This game has been developing along an interesting path. What I did was to start with enough components to just about play a first round with three players, and solo-played all three positions myself, adding extra components when I needed them.  Unusually, by my recent standards, I was working by drawing on bits of card, something I usually only do for initial experiments with small parts of a possible game.
The big, green pawn, by the way, is a first player token.
This is a method that works pretty well with a supply of index cards, sharpies, scissors and a paper trimmer, and assorted "stock" components. The game starts with five actions available (claim location, produce goods, sell goods, buy goods, and select score cards), so the game can pretty much be started with knowledge of what those actions do, and more introduced as they are added from the deck, including the opportunity to build locations and roads, and expand your control from claimed locations.  Some of these required additional components to be added, and I was making new action cards when I thought of them.

At this point, the only thing really preventing the game being playable all the way through is a lack of score cards (I just fluffed through that when it came up), and I'll need to throw something together there before I can get much further.  The idea is that when the "select score cards" action is chosen, everyone gets to select a single score card which gives them a scoring condition to apply at the end of the game. Each player will acquire maybe three of these through the game, and not all of them will be in play in any given game. The idea is that your strategy is shaped by the score cards selected as the game progresses.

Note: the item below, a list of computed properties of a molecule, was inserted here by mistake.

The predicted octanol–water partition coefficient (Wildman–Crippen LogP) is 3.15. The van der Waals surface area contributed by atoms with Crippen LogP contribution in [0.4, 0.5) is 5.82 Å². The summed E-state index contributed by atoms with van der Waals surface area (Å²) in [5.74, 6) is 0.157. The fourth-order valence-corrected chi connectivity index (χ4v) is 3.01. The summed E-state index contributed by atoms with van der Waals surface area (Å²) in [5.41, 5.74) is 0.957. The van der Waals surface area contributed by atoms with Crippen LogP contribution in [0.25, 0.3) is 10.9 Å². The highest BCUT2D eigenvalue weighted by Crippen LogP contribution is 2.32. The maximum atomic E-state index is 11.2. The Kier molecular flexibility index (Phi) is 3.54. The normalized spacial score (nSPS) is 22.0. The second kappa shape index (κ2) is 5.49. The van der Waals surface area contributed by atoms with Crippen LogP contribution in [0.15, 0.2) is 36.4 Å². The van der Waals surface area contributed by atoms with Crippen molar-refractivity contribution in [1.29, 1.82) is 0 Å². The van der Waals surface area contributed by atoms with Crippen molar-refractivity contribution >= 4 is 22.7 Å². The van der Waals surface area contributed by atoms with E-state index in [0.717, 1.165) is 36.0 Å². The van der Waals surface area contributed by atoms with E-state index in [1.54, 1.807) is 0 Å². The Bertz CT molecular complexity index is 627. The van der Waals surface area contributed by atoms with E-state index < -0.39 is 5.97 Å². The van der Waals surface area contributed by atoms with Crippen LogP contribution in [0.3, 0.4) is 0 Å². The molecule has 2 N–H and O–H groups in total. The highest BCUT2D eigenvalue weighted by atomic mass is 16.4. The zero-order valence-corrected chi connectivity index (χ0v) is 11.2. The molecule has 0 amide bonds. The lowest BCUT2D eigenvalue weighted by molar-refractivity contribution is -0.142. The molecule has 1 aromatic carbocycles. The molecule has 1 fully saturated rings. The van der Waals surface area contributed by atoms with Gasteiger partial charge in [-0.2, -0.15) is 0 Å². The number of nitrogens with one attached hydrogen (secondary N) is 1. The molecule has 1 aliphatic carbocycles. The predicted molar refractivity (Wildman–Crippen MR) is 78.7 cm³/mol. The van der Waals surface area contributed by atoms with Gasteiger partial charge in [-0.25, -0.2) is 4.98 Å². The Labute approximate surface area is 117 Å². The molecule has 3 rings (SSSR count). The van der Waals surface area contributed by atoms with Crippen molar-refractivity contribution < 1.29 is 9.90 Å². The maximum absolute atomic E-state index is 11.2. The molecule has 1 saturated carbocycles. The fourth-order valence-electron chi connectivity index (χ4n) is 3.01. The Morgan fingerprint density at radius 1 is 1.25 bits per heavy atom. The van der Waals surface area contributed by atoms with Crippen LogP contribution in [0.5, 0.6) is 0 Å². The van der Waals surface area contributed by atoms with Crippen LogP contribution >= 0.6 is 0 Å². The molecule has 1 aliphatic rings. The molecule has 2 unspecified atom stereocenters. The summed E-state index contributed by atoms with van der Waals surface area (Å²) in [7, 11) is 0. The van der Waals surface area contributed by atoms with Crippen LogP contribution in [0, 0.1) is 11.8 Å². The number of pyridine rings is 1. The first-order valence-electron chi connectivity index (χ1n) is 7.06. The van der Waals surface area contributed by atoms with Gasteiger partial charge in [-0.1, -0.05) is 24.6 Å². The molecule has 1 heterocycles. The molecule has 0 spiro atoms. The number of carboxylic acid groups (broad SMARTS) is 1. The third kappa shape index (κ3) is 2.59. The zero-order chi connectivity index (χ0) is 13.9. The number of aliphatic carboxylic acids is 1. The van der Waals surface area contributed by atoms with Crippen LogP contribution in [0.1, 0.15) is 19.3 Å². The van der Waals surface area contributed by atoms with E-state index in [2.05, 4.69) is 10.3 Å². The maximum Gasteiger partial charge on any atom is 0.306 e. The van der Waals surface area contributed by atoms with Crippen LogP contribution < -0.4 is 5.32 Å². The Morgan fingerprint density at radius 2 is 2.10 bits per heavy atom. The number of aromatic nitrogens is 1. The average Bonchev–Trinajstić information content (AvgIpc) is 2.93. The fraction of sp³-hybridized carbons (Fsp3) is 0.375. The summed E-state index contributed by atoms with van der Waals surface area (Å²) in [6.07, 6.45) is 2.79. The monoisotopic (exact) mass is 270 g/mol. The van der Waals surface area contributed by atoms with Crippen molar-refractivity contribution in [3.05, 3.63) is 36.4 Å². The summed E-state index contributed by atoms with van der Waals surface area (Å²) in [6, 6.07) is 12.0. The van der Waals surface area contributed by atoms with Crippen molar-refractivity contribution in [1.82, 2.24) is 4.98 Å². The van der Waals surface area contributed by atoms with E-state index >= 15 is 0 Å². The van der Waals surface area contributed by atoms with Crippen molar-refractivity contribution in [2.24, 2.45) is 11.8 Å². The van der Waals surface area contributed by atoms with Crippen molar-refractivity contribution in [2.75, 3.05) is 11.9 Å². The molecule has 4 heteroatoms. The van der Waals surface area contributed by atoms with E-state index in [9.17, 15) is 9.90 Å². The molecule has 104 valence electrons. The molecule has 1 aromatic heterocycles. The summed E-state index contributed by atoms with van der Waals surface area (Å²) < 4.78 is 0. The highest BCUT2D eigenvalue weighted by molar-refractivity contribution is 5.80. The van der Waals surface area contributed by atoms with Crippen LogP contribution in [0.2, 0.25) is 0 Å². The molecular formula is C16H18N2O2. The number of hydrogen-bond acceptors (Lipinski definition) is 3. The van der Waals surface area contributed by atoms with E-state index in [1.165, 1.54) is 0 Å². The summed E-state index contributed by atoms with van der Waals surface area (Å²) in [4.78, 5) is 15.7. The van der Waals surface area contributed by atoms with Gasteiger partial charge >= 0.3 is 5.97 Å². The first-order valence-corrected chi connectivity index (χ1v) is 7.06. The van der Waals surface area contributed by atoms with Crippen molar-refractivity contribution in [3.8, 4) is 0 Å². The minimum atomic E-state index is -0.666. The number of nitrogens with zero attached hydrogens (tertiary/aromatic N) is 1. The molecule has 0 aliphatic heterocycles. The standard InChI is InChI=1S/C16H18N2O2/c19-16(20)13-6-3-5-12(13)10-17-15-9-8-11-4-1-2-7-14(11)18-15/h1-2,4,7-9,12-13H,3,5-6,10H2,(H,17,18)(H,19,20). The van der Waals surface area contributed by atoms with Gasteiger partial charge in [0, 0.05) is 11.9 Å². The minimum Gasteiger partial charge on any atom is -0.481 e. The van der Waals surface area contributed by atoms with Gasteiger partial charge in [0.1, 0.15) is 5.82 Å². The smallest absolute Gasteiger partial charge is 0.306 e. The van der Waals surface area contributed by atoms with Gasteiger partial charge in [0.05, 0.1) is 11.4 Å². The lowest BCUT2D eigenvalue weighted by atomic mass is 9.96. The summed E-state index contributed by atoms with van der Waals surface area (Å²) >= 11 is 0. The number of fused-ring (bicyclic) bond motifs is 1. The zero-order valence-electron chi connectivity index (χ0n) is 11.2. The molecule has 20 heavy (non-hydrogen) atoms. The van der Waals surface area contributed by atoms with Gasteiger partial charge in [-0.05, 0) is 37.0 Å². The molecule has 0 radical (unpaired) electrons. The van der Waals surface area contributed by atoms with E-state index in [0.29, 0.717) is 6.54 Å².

One major decision (which is reversible if I don't like the outcome, so it's not really a big deal) is whether victory is based on how much money you have at the end of the game (in which case the score cards give you bonuses to your earnings), there is a victory point tally, or something else is used. Victory points seems natural to me as a gamer, but they can be unintuitive and seem very arbitrary, suggesting that it is usually better to have some other measure of success.  I'll probably plump for "have the most cash" as the victory condition to start with.

Anyway, that's where we are at right now. Once I have an initial set of score cards I'll start pushing the game at playtesters, starting with some who I know are OK with incomplete and terrible games.


Simulating War, Casino-Style

One of the biggest challenges for me in game design is getting enough playtesting done. I get to playtesting meetups with other designers from time to time, and have a couple of groups of great people who help me out when they can, but I just can't get as much playtest time as I would like.  So I need to make the most of the playtesters I do have.

Methods to increase the effectiveness of playtesting include solo testing before involving other players, having several games on the go so there is more likely to be a game that can make use of whatever playtesters I have available, getting cleverer at observing tests and questioning players, and using maths or computer simulations to analyse the games and focus aspects of games from a statistical point of view.